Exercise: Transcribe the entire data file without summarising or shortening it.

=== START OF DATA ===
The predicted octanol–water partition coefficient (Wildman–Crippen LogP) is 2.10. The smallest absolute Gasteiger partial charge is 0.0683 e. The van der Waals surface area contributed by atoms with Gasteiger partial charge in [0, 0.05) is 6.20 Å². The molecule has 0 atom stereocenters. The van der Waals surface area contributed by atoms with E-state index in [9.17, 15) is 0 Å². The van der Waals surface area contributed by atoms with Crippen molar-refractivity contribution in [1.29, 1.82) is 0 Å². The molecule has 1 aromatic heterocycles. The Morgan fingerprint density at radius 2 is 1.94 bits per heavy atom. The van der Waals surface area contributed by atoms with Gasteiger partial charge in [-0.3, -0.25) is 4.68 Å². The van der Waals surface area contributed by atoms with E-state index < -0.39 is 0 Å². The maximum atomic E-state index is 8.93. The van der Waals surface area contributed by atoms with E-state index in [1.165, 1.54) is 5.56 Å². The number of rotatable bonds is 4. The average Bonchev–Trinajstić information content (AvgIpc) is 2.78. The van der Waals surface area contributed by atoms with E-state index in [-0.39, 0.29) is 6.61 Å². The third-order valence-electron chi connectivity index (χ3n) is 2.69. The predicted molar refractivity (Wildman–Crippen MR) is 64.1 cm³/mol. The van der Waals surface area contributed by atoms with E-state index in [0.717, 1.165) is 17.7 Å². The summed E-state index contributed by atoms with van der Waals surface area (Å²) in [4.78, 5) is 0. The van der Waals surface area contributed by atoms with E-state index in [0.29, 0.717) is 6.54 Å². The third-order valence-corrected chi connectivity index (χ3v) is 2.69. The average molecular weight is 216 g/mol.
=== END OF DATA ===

The predicted octanol–water partition coefficient (Wildman–Crippen LogP) is 2.10. The smallest absolute Gasteiger partial charge is 0.0683 e. The van der Waals surface area contributed by atoms with Gasteiger partial charge in [0, 0.05) is 6.20 Å². The molecule has 0 atom stereocenters. The van der Waals surface area contributed by atoms with E-state index in [9.17, 15) is 0 Å². The van der Waals surface area contributed by atoms with Crippen molar-refractivity contribution in [1.29, 1.82) is 0 Å². The molecule has 1 aromatic heterocycles. The Morgan fingerprint density at radius 2 is 1.94 bits per heavy atom. The van der Waals surface area contributed by atoms with Gasteiger partial charge in [-0.3, -0.25) is 4.68 Å². The van der Waals surface area contributed by atoms with E-state index < -0.39 is 0 Å². The maximum atomic E-state index is 8.93. The van der Waals surface area contributed by atoms with E-state index in [1.165, 1.54) is 5.56 Å². The number of rotatable bonds is 4. The average Bonchev–Trinajstić information content (AvgIpc) is 2.78. The van der Waals surface area contributed by atoms with E-state index in [-0.39, 0.29) is 6.61 Å². The third-order valence-electron chi connectivity index (χ3n) is 2.69. The predicted molar refractivity (Wildman–Crippen MR) is 64.1 cm³/mol. The van der Waals surface area contributed by atoms with E-state index in [0.717, 1.165) is 17.7 Å². The summed E-state index contributed by atoms with van der Waals surface area (Å²) in [4.78, 5) is 0. The van der Waals surface area contributed by atoms with E-state index in [0.29, 0.717) is 6.54 Å². The third-order valence-corrected chi connectivity index (χ3v) is 2.69. The average molecular weight is 216 g/mol.